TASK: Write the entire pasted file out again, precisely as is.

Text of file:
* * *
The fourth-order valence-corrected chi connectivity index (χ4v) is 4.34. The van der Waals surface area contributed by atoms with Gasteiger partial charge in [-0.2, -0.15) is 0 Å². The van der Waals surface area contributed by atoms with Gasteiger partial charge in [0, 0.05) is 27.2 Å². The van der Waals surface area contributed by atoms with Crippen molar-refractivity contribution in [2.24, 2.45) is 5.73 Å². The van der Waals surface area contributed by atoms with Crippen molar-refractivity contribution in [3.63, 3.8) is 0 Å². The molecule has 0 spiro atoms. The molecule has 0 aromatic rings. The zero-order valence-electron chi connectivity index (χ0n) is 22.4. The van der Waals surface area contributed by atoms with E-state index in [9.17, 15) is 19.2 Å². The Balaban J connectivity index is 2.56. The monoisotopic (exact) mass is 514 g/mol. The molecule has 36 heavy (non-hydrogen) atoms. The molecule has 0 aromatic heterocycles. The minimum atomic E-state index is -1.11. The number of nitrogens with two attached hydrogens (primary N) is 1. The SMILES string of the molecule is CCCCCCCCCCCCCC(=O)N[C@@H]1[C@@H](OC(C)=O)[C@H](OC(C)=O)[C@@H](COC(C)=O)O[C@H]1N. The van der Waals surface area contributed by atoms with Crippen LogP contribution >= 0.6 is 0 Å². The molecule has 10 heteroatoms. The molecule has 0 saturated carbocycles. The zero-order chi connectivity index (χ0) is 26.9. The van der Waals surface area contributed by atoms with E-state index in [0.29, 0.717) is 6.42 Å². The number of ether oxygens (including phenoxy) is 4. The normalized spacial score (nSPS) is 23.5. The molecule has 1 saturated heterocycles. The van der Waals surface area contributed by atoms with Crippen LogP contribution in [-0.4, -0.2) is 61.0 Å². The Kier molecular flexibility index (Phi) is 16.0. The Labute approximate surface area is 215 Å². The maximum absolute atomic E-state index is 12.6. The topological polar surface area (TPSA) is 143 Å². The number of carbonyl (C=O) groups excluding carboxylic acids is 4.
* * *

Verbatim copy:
The fourth-order valence-corrected chi connectivity index (χ4v) is 4.34. The van der Waals surface area contributed by atoms with Gasteiger partial charge in [-0.2, -0.15) is 0 Å². The van der Waals surface area contributed by atoms with Gasteiger partial charge in [0, 0.05) is 27.2 Å². The van der Waals surface area contributed by atoms with Crippen molar-refractivity contribution in [2.24, 2.45) is 5.73 Å². The van der Waals surface area contributed by atoms with Crippen molar-refractivity contribution in [3.63, 3.8) is 0 Å². The molecule has 0 spiro atoms. The molecule has 0 aromatic rings. The zero-order valence-electron chi connectivity index (χ0n) is 22.4. The van der Waals surface area contributed by atoms with E-state index in [9.17, 15) is 19.2 Å². The Balaban J connectivity index is 2.56. The monoisotopic (exact) mass is 514 g/mol. The molecule has 36 heavy (non-hydrogen) atoms. The molecule has 0 aromatic heterocycles. The minimum atomic E-state index is -1.11. The number of nitrogens with two attached hydrogens (primary N) is 1. The SMILES string of the molecule is CCCCCCCCCCCCCC(=O)N[C@@H]1[C@@H](OC(C)=O)[C@H](OC(C)=O)[C@@H](COC(C)=O)O[C@H]1N. The van der Waals surface area contributed by atoms with Crippen LogP contribution >= 0.6 is 0 Å². The molecule has 10 heteroatoms. The molecule has 0 saturated carbocycles. The zero-order chi connectivity index (χ0) is 26.9. The van der Waals surface area contributed by atoms with E-state index in [0.29, 0.717) is 6.42 Å². The number of ether oxygens (including phenoxy) is 4. The normalized spacial score (nSPS) is 23.5. The molecule has 1 saturated heterocycles. The van der Waals surface area contributed by atoms with Crippen LogP contribution in [-0.4, -0.2) is 61.0 Å². The Kier molecular flexibility index (Phi) is 16.0. The Labute approximate surface area is 215 Å². The maximum absolute atomic E-state index is 12.6. The topological polar surface area (TPSA) is 143 Å². The number of carbonyl (C=O) groups excluding carboxylic acids is 4.